Politics as Puppetry Blog has the whole Disorientation Guide to NYU available for download. It contains material on Activism at NYU, a Flow Chart to How NYU Works, Taking Back NYU, Who the Trustees are, and more!
They write: “The Disorientation Guide is a growing tradition at NYU – the first one was published at the beginning of the 2002 school year, and students have published a new edition annually since.”
They asked WSP Blog to write a piece for the Disorientation Guide about what’s going on at Washington Square Park for new students to make them aware, engaged and hopefully involved. I’ve posted it below:
Washington Square Park is world famous for the art, culture, music, politics, and community that has transpired there in its over 150 years as a public park in New York City. For NYC government under Mayor Bloomberg, its importance has become magnified because of its location in the midst of prime real estate in Manhattan’s Greenwich Village. New York University owns much of (close to all) the real estate that surrounds the Park. The University rarely misses an opportunity to feature the historic Washington Square Arch in its advertising and promotional materials. The Park is the setting of NYU’s graduation ceremony.
In more recent years, due to neglect by the New York City Parks Department, Washington Square Park — while remaining vital to music, politics, art, students, tourists, people of all ages and from all backgrounds — was looking a little rough around the edges. That didn’t stop it from being a place where people gather in unique ways. A national organization called Project for Public Spaces did a study of Washington Square Park in 2005 and said, “As a neighborhood park and civic gathering place, it may be one of the great public spaces in the world.”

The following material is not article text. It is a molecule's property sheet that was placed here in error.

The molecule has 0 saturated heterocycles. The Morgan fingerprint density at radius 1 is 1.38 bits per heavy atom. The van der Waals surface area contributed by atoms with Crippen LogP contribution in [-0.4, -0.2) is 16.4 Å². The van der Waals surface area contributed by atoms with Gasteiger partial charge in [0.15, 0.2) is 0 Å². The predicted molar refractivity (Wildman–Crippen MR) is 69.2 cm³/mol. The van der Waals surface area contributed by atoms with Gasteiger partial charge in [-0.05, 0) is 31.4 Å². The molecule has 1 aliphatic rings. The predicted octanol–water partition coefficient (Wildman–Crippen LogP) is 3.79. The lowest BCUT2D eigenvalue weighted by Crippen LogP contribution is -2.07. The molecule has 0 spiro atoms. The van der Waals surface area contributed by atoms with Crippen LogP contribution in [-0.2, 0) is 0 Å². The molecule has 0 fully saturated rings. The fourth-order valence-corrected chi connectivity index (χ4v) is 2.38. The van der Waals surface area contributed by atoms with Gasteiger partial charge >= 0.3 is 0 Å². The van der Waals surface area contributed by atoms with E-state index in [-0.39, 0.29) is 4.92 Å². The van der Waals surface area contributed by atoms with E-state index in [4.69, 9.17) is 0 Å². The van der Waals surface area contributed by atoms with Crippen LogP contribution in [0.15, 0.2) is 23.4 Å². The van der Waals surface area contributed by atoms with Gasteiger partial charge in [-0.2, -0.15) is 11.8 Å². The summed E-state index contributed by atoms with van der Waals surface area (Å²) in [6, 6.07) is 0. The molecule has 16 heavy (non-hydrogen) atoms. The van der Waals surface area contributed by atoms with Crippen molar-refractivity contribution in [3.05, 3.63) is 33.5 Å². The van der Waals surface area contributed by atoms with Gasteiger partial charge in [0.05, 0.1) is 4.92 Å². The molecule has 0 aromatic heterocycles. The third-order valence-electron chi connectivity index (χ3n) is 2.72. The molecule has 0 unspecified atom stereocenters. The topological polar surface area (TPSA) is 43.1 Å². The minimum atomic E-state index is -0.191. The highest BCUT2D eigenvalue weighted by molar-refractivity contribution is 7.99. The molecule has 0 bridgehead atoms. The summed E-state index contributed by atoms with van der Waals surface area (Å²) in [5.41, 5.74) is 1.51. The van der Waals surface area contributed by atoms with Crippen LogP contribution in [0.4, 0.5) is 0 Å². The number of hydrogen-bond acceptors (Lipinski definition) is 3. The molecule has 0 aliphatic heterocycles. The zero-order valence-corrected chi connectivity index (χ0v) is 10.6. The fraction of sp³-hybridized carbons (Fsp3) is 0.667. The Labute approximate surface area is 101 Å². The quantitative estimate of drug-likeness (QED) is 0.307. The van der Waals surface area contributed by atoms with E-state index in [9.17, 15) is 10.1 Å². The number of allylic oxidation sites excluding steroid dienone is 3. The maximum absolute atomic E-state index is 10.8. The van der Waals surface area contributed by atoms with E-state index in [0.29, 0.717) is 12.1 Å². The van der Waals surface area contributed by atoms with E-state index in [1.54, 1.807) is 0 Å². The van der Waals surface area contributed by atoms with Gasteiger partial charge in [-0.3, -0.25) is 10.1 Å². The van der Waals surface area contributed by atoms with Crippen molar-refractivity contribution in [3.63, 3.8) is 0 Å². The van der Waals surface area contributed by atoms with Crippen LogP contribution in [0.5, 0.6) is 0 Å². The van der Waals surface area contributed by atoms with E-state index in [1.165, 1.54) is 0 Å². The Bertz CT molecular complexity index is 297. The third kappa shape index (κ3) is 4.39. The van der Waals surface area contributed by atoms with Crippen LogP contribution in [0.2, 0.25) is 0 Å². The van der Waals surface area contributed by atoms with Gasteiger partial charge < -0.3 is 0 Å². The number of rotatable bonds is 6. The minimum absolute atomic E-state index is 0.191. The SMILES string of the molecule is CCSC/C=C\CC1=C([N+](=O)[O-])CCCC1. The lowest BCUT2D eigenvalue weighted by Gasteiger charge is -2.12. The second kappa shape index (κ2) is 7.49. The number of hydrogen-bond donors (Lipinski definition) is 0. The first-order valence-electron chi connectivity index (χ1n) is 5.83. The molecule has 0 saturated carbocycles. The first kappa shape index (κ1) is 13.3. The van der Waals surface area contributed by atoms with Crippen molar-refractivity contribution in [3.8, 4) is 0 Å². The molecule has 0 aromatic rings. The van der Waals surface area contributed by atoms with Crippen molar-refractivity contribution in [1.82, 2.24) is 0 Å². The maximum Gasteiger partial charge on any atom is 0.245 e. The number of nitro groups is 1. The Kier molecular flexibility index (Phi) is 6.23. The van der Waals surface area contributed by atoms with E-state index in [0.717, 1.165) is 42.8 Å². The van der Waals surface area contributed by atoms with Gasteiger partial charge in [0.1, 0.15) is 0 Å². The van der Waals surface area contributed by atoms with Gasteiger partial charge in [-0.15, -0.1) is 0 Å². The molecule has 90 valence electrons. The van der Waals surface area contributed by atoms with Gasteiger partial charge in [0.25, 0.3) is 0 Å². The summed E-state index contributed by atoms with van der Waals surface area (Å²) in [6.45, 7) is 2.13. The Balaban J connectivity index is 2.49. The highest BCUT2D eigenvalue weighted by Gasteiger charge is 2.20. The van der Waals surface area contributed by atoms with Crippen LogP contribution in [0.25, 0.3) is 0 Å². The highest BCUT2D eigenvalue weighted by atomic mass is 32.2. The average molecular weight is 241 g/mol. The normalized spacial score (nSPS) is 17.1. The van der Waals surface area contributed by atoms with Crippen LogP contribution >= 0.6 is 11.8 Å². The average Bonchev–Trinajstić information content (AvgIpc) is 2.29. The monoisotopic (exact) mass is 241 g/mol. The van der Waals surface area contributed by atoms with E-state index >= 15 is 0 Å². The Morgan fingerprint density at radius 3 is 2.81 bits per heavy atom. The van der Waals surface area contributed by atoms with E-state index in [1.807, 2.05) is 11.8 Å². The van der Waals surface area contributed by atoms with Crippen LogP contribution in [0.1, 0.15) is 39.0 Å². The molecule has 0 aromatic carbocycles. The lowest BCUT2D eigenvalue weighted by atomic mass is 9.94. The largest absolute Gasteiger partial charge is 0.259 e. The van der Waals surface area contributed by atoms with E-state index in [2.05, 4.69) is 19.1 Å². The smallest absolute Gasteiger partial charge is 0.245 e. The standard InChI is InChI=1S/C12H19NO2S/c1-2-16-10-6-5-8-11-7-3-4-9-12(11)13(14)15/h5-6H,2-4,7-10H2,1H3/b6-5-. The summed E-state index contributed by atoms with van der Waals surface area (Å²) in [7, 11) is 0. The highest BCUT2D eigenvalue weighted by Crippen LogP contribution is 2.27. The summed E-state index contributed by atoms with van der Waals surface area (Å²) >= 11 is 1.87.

The New York City Parks Department is presently in the midst of a redesign of Washington Square Park. Currently in Phase I (of three phases), this “renovation” is really a complete overhaul of this historic, beloved space. The redesign will: align the Fountain with the Arch (after 137 years unaligned) at Fifth Avenue which entails moving the Fountain 23 feet east, level the unique ‘sunken plaza’ around the Fountain, reduce dramatically the public gathering space around the fountain, add more lawn, reduce the width of the pathways and areas at the corners of the Park, move the two dog runs, lose the small alcoves (sitting areas) on the northern and eastern sides of the Park, and basically move close to every piece of the Park into a different location.
Washington Square Park has been a counter-balance to the upscale, glossy gentrification of New York City. It’s a place where you never know exactly what will happen next. People walk in and in another setting they might ignore their neighbor, all of a sudden there they are open to whatever happens. Conversations flow, music saturates the air, people gather, speak outs occur. It’s all a bit magical.
From Bob Dylan to Joan Baez to Peter, Paul & Mary to more recent years Whoopi Goldberg and Dave Chappelle getting their start there, Washington Square Park has played a role in key moments in culture and history. Henry James, Mark Twain, Eleanor Roosevelt, William Glackens and more all were influenced in some way by the charm of Washington Square Park.
The Greenwich Village community has almost overwhelmingly been against the drastic changes being made to their Park. However, due to a lack of transparency and accountability by the New York City Parks Department, and the political climate, thus far, the City has been able to push through their plan which “prettifies” and sanitizes the nature of the Park.
NYU has given $1 million towards the redesign but has stated they are not involved. Due to their real estate holdings around the Park and the direction the University has been going in, many people link NYU to the redesign plan. The Tisch Family gave $2.5 million to the City towards the renovation and moving of the Fountain which gave them naming rights with a plaque on each side.
There are still pieces of the plan that could be challenged – increasing the public space around the fountain, keeping the alcoves (sitting areas) around the north and east sides, saving more trees from being unnecessarily destroyed (14 have been chopped down thus far in Phase I of the plan), and more. Having NYU students plan activities in the Park highlighting and protesting the changes, coming to Community Board meetings, talking to other students and the community, and using imagination – all are key. The privatization and corporatization of public space is going on across the city. Stay up to speed on what’s happening. There’s still time to perhaps have some influence. You can take part in making Washington Square Park whatever you want it to be and preserving its uniqueness.
Washington Square Park Blog
& Washington Square Community Improvement District